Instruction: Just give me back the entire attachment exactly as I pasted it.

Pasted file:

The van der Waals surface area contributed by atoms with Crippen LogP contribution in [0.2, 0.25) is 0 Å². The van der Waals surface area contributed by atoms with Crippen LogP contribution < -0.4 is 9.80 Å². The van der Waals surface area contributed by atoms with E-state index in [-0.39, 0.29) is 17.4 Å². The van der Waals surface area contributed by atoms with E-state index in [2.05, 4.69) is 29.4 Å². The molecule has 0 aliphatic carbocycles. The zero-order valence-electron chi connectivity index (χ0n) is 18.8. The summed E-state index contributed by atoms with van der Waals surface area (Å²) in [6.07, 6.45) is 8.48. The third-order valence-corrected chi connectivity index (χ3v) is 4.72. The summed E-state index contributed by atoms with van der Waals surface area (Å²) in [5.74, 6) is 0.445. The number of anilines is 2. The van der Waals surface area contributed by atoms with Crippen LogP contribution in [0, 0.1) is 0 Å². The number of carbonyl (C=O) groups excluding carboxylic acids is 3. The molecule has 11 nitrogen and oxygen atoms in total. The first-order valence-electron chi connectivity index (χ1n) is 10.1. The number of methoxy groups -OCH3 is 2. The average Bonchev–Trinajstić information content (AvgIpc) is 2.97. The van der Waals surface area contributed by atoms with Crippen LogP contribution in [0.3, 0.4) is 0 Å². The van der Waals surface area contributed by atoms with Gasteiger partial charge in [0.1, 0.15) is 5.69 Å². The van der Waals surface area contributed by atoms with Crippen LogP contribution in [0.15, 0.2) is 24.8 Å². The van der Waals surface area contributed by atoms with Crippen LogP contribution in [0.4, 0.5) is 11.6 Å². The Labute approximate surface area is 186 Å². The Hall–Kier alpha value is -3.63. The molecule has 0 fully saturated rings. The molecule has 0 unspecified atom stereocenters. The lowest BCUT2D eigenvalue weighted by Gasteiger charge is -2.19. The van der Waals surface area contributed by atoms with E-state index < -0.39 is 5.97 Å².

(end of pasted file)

The van der Waals surface area contributed by atoms with Crippen LogP contribution in [0.2, 0.25) is 0 Å². The van der Waals surface area contributed by atoms with Crippen LogP contribution < -0.4 is 9.80 Å². The van der Waals surface area contributed by atoms with E-state index in [-0.39, 0.29) is 17.4 Å². The van der Waals surface area contributed by atoms with E-state index in [2.05, 4.69) is 29.4 Å². The molecule has 0 aliphatic carbocycles. The zero-order valence-electron chi connectivity index (χ0n) is 18.8. The summed E-state index contributed by atoms with van der Waals surface area (Å²) in [6.07, 6.45) is 8.48. The third-order valence-corrected chi connectivity index (χ3v) is 4.72. The summed E-state index contributed by atoms with van der Waals surface area (Å²) in [5.74, 6) is 0.445. The number of anilines is 2. The van der Waals surface area contributed by atoms with Crippen LogP contribution in [0, 0.1) is 0 Å². The number of carbonyl (C=O) groups excluding carboxylic acids is 3. The molecule has 11 nitrogen and oxygen atoms in total. The first-order valence-electron chi connectivity index (χ1n) is 10.1. The number of methoxy groups -OCH3 is 2. The average Bonchev–Trinajstić information content (AvgIpc) is 2.97. The van der Waals surface area contributed by atoms with Crippen LogP contribution in [0.3, 0.4) is 0 Å². The van der Waals surface area contributed by atoms with Gasteiger partial charge in [0.1, 0.15) is 5.69 Å². The van der Waals surface area contributed by atoms with Crippen LogP contribution in [0.15, 0.2) is 24.8 Å². The van der Waals surface area contributed by atoms with Crippen LogP contribution in [0.4, 0.5) is 11.6 Å². The Labute approximate surface area is 186 Å². The Hall–Kier alpha value is -3.63. The molecule has 0 fully saturated rings. The molecule has 0 unspecified atom stereocenters. The lowest BCUT2D eigenvalue weighted by Gasteiger charge is -2.19. The van der Waals surface area contributed by atoms with E-state index < -0.39 is 5.97 Å².